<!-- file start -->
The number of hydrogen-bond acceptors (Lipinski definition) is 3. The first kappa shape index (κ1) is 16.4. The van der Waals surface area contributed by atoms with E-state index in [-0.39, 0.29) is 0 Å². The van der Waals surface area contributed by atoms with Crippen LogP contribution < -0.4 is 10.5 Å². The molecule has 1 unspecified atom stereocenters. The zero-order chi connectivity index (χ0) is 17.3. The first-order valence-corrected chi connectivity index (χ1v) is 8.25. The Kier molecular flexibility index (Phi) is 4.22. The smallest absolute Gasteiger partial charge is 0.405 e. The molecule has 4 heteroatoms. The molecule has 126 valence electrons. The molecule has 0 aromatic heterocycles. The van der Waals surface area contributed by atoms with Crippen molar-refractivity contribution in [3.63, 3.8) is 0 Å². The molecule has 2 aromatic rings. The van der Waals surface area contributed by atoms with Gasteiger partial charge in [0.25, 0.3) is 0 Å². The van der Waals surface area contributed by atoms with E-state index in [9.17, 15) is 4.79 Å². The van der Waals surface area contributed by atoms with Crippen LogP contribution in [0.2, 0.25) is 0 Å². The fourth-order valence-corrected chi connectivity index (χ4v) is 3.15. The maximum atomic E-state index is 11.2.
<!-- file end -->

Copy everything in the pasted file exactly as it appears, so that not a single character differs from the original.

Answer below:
The number of hydrogen-bond acceptors (Lipinski definition) is 3. The first kappa shape index (κ1) is 16.4. The van der Waals surface area contributed by atoms with E-state index in [-0.39, 0.29) is 0 Å². The van der Waals surface area contributed by atoms with Crippen LogP contribution < -0.4 is 10.5 Å². The molecule has 1 unspecified atom stereocenters. The zero-order chi connectivity index (χ0) is 17.3. The first-order valence-corrected chi connectivity index (χ1v) is 8.25. The Kier molecular flexibility index (Phi) is 4.22. The smallest absolute Gasteiger partial charge is 0.405 e. The molecule has 4 heteroatoms. The molecule has 126 valence electrons. The molecule has 0 aromatic heterocycles. The van der Waals surface area contributed by atoms with Crippen molar-refractivity contribution in [3.63, 3.8) is 0 Å². The molecule has 2 aromatic rings. The van der Waals surface area contributed by atoms with Gasteiger partial charge in [0.25, 0.3) is 0 Å². The van der Waals surface area contributed by atoms with E-state index in [9.17, 15) is 4.79 Å². The van der Waals surface area contributed by atoms with Crippen LogP contribution in [0.2, 0.25) is 0 Å². The fourth-order valence-corrected chi connectivity index (χ4v) is 3.15. The maximum atomic E-state index is 11.2.